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12. Audio Coding Algorithms Part 2: DEEP SCIENCE!    6/21/12 by Dave Immer

For those of you who are curious about what goes on under the hood, the following is a brief description. There will be a quiz.

An audio coding algorithm is a set of rules and instructions that govern the behavior of certain types of digital audio processing. Digital audio bit-reduction schemes such as MPEG Layer II, III and AAC, and waveform prediction schemes such as APT-X, are commonly referred to as a codec (COder-DECoder). The hardware that hosts these software programs is also called a codec.

The coding algorithms are what make ISDN a practical audio transport medium. They also enable smooth audio streaming and quick downloads over IP. So-called “linear audio” as embodied on a standard CD requires 1.411Mbs to deliver “full frequency” 20Hz-20kHz  stereo audio. The problem is, an ISDN circuit is only able to carry 128kbs – about 1/12th the bits needed for linear stereo (1/6th for linear mono). The public internet is also subject to bit-rate pressures. This problem is solved by the coding algorithms.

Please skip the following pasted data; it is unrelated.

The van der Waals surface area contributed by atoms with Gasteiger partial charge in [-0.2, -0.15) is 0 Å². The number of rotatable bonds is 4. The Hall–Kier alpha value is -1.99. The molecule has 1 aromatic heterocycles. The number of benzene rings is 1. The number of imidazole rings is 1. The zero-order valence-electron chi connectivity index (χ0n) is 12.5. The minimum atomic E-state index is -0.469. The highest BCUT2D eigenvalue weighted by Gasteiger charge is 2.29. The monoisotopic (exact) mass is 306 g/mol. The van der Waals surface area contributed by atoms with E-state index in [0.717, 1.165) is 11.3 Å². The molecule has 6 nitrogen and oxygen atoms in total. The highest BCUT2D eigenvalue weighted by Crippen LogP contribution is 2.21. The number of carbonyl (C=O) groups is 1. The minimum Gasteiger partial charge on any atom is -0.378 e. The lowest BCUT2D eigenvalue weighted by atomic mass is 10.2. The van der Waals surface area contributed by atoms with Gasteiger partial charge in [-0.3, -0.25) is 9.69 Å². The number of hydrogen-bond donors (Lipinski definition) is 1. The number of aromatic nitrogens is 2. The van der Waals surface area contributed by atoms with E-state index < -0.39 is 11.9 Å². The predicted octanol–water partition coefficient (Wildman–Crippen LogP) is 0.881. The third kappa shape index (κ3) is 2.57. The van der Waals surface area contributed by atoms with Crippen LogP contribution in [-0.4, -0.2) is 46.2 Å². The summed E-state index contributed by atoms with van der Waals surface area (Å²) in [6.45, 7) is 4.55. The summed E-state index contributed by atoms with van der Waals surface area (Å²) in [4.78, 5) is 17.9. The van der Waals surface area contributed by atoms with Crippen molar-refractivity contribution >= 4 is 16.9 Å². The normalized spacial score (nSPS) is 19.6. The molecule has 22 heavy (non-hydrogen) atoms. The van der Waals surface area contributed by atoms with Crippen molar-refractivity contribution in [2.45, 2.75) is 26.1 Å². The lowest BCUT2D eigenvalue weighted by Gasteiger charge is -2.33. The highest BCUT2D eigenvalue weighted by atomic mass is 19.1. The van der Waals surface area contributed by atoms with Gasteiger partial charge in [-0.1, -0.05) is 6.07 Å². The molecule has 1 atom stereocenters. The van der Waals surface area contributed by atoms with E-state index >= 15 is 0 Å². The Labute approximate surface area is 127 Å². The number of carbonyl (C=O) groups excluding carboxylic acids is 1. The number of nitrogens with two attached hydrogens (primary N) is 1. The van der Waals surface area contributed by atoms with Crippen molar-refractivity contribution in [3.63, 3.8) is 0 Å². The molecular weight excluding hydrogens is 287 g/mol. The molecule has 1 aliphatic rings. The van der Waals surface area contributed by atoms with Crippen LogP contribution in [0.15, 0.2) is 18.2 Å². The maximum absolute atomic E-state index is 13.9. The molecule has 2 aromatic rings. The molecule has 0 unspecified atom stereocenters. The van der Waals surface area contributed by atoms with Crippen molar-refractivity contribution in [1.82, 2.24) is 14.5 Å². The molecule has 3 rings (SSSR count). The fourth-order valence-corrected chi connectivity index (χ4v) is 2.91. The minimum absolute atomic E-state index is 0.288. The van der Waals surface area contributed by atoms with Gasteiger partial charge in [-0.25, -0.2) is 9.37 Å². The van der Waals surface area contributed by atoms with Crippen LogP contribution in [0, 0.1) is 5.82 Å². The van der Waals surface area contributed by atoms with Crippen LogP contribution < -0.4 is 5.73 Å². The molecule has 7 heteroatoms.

In the case of MPEG codecs, most of the bits representing the original waveform get discarded resulting in noise that gets hidden, or masked, by the remaining waveform. It’s a sleight-of-hand procedure based on psychoacoustic models of the human hearing process. Advantage: scalable and low-cost decoders.

In the case of APT-X codecs, a predictive analysis results in the encoder transmitting only the difference between the prediction and the actual sample and then adds the redundant information back at the decoder. Advantage: very low delay and near-lossless coding.

Let me know if you have questions or comments about coding algorithms. Thanks,